The second metric to track when raising money for a fund is total qualified leads. So total amount of leads who are qualified. By qualified – are they accredited investors? Do they file US tax returns? Perhaps you want to qualify them from an investment amount potential; that’s your call… But total qualified leads – how many total qualified leads are you attracting? So, that’s the second metric.
The third is the qualified lead cost per acquisition. So, the qualified lead CPA. You’ll want to know, okay, of the total amount of dollars spent, how many leads am I getting in? And what does that equal from a per person standpoint? How much does it cost me to attract one qualified lead? That’s likely going to be in the low hundreds, and then the funded lead CPA—here’s where it gets really interesting, and that is tracking the cost per acquisition of each lead that you bring in, who funds. That would simply be the total amount of spend divided by the number of leads who actually fund, and there’s your cost per acquisition, and that should be in probably the low thousands.
The average funded amount, that is the fifth metric to track; the average funded amount will show you how much each lead is funding, but then what it doesn’t tell you is the next metric to track, number seven, the average first-time funder amount. You’ve got your returning investors, plus your new investors; that would be the average funded amount, but then, the sixth metric to track is the average first-time funder amount, because that tells you all the new investors, how much are they investing on average each time. And from my experience, the average funded amount will be higher than the average first-time funder amount. It makes sense, right? The people who have been investing with you for a while, which would be in the average funded amount, they are going to be investing more. And then the average first-time funder amount – hey, they’re just getting to know you, and they’d like to invest a little bit less. What I’ve seen is it’s about a $40,000 difference from the average funded amount to the average first-time funded amount; but that certainly could vary depending on what your minimums are with your offerings.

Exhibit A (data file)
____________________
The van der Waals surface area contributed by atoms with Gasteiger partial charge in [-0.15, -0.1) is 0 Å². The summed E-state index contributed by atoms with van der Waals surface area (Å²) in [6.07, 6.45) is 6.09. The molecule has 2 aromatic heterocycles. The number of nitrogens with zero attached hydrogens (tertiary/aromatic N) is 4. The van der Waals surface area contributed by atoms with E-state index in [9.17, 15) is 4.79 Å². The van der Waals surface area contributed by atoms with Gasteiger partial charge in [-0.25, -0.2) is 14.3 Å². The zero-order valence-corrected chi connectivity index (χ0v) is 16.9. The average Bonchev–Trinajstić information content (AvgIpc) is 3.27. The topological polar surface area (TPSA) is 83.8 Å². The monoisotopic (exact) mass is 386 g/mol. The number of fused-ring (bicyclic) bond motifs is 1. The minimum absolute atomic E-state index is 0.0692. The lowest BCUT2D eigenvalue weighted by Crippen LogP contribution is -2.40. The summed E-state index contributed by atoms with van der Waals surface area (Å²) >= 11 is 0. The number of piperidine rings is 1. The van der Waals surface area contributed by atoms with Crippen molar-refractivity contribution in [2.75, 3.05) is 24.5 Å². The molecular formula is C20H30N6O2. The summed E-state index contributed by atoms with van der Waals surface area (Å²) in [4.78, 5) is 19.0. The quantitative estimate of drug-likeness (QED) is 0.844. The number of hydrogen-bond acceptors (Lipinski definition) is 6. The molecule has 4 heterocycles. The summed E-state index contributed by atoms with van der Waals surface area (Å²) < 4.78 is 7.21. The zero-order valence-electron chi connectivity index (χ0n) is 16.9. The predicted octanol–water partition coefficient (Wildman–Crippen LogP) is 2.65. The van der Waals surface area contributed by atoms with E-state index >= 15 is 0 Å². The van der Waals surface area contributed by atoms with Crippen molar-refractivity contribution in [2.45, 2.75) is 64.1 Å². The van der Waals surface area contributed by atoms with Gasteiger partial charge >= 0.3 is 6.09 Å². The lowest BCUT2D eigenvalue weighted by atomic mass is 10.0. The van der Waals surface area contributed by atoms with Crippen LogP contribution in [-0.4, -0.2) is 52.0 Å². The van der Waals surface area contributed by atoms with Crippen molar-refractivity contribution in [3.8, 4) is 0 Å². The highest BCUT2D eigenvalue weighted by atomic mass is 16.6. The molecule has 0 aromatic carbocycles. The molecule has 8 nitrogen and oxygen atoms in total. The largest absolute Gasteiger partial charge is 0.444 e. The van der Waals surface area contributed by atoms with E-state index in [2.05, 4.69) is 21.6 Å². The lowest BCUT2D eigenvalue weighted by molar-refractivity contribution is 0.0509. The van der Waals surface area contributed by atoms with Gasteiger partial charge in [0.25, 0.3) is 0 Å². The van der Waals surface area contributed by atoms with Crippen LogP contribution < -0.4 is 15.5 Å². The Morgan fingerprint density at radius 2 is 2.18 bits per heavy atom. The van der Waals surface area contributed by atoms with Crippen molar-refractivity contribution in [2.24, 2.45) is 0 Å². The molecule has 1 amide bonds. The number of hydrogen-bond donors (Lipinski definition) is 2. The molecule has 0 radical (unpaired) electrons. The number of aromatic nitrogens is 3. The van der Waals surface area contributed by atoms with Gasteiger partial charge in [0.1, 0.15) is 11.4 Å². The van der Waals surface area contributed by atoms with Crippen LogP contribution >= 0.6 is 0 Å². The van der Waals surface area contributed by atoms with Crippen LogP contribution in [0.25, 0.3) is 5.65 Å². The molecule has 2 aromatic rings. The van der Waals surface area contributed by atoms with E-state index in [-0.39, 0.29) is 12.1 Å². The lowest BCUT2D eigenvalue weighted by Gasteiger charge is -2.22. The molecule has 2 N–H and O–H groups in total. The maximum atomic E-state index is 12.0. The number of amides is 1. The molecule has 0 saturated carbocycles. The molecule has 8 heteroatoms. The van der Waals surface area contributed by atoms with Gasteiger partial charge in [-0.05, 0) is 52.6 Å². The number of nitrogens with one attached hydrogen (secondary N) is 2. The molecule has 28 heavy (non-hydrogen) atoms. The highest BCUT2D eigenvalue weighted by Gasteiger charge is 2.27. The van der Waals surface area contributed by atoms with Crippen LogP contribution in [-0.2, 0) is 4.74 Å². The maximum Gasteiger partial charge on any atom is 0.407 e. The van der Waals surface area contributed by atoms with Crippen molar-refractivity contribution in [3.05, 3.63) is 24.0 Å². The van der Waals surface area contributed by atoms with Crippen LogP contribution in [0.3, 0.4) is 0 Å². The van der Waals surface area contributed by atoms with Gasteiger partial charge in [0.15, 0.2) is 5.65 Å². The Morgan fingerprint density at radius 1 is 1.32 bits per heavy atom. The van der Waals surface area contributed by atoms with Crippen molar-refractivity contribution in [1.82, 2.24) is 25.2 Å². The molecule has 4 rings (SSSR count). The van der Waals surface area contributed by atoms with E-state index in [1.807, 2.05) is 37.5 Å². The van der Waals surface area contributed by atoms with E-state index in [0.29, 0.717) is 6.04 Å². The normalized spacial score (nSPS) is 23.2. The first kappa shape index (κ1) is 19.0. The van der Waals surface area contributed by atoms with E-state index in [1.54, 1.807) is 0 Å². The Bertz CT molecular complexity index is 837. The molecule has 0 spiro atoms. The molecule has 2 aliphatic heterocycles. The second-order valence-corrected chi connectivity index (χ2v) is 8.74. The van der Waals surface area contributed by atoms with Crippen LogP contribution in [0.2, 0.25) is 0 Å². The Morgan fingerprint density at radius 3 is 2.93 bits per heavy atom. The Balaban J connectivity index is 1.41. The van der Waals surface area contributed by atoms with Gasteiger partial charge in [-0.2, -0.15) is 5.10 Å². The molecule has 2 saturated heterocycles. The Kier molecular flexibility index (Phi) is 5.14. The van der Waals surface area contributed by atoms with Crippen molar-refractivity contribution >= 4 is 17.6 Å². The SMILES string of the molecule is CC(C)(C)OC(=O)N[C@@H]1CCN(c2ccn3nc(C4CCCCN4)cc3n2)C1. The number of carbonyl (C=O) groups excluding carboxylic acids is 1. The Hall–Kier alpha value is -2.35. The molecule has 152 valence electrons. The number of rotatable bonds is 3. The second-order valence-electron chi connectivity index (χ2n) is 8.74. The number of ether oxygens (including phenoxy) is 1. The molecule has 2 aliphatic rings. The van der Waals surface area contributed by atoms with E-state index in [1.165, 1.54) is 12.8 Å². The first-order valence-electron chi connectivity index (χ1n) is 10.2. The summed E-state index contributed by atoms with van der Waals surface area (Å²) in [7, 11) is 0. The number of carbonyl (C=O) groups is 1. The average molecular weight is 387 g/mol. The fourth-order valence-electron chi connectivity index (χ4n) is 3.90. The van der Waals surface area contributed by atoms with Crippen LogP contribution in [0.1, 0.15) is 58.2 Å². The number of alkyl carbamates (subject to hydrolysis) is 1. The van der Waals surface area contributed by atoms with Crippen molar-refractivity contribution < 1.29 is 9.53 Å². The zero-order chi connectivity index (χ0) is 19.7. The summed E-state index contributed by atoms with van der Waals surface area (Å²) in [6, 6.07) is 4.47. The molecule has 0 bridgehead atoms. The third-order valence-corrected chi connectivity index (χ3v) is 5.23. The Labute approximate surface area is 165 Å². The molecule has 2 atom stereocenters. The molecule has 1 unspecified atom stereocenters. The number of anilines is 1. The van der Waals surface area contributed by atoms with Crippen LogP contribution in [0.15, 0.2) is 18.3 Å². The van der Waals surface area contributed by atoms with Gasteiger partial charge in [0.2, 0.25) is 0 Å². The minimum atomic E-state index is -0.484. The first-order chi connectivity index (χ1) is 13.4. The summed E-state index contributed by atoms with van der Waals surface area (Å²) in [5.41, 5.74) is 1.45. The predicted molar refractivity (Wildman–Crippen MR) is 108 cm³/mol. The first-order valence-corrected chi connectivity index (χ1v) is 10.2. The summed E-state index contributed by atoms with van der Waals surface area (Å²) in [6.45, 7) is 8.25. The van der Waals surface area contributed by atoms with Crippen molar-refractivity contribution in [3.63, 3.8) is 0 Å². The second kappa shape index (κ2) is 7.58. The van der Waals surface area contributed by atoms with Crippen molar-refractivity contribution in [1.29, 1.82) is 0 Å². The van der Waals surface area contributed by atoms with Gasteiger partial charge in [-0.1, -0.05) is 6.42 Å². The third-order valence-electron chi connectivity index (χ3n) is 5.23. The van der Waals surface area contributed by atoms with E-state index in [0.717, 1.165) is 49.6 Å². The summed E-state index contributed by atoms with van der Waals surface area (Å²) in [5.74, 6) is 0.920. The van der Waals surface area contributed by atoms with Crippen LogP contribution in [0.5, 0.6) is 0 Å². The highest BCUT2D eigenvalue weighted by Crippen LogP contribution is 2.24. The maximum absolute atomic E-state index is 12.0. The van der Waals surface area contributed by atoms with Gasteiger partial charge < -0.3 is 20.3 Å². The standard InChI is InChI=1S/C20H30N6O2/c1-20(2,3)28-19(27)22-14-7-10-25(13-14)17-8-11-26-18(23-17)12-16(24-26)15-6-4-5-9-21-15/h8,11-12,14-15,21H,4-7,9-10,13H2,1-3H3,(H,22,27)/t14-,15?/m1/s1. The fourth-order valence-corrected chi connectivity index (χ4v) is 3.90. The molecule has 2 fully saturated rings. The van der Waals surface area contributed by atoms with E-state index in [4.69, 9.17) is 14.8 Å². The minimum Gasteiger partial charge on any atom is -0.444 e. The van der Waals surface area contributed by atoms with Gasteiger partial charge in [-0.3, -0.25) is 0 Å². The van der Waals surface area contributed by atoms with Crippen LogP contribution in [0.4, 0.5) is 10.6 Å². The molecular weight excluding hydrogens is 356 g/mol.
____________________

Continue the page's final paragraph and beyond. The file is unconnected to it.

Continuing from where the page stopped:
Joe Fairless: The seventh metric to track – if you forget this one, then you’re in trouble. This is the percent of qualified leads who fund. Because it could be great that you’re getting a lot of qualified leads coming in, but if you’re not converting them to people who actually fund, then who cares? It doesn’t matter if you get a lot of qualified leads; it matters the percent of qualified leads who actually fund. So you’ll want to track that percentage. By the way, from a tracking standpoint, ideally it’s real-time at minimum. You should review these metrics every two weeks whenever you’re launching a fund.
So to recap, the seven metrics to track when raising money for a fund – one, the total amount of spend; two, total qualified leads; three, qualified leads cost per acquisition; four, funded lead cost per acquisition; five, average funded amount; six is average first-time funder amount, so how much the first-time investors are investing… And then seventh, the percent of qualified leads who fund.
So those are the seven metrics. I hope this was valuable. It gives you a blueprint for how you should set up your tracking from a marketing standpoint. And this doesn’t get into the nuances of both attracting new investors and also converting the new investors, which we can talk about on another day, because there’s a whole lot to talk about for how to attract new investors and how to then convert the qualified leads into people who actually fund. But with that, I will take off. I hope you have a best ever day, and talk to you again soon.